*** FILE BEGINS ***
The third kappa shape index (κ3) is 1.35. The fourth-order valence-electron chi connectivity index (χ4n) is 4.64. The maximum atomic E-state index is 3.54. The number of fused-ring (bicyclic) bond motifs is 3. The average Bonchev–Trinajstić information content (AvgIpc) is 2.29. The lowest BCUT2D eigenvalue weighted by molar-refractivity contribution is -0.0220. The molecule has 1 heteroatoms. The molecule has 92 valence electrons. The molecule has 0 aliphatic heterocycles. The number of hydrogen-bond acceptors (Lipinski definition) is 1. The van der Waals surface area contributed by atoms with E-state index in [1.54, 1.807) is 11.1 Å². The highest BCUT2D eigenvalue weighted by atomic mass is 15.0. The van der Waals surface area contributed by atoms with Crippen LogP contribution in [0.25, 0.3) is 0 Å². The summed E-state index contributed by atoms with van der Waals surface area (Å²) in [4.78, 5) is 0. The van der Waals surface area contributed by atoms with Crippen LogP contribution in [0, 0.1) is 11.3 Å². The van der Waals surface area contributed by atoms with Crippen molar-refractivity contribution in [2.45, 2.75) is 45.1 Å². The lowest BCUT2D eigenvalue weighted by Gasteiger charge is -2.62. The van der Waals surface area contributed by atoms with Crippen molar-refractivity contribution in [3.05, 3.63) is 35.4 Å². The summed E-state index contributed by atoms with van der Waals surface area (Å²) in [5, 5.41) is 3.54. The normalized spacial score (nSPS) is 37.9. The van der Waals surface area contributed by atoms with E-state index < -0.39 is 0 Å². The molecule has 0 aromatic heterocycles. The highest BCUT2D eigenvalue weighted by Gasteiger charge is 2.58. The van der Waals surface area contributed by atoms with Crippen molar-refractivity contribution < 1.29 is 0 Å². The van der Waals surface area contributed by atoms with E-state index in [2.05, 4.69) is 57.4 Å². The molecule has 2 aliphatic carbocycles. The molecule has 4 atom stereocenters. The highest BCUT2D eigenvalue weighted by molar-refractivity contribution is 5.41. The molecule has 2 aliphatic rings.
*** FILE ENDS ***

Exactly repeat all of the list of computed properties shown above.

The third kappa shape index (κ3) is 1.35. The fourth-order valence-electron chi connectivity index (χ4n) is 4.64. The maximum atomic E-state index is 3.54. The number of fused-ring (bicyclic) bond motifs is 3. The average Bonchev–Trinajstić information content (AvgIpc) is 2.29. The lowest BCUT2D eigenvalue weighted by molar-refractivity contribution is -0.0220. The molecule has 1 heteroatoms. The molecule has 92 valence electrons. The molecule has 0 aliphatic heterocycles. The number of hydrogen-bond acceptors (Lipinski definition) is 1. The van der Waals surface area contributed by atoms with E-state index in [1.54, 1.807) is 11.1 Å². The highest BCUT2D eigenvalue weighted by atomic mass is 15.0. The van der Waals surface area contributed by atoms with Crippen LogP contribution in [0.25, 0.3) is 0 Å². The summed E-state index contributed by atoms with van der Waals surface area (Å²) in [4.78, 5) is 0. The van der Waals surface area contributed by atoms with Crippen LogP contribution in [0, 0.1) is 11.3 Å². The van der Waals surface area contributed by atoms with Crippen molar-refractivity contribution in [2.45, 2.75) is 45.1 Å². The lowest BCUT2D eigenvalue weighted by Gasteiger charge is -2.62. The van der Waals surface area contributed by atoms with Crippen molar-refractivity contribution in [3.05, 3.63) is 35.4 Å². The summed E-state index contributed by atoms with van der Waals surface area (Å²) in [5, 5.41) is 3.54. The normalized spacial score (nSPS) is 37.9. The van der Waals surface area contributed by atoms with E-state index < -0.39 is 0 Å². The molecule has 0 aromatic heterocycles. The highest BCUT2D eigenvalue weighted by Gasteiger charge is 2.58. The van der Waals surface area contributed by atoms with Crippen molar-refractivity contribution < 1.29 is 0 Å². The van der Waals surface area contributed by atoms with E-state index in [2.05, 4.69) is 57.4 Å². The molecule has 2 aliphatic carbocycles. The molecule has 4 atom stereocenters. The highest BCUT2D eigenvalue weighted by molar-refractivity contribution is 5.41. The molecule has 2 aliphatic rings.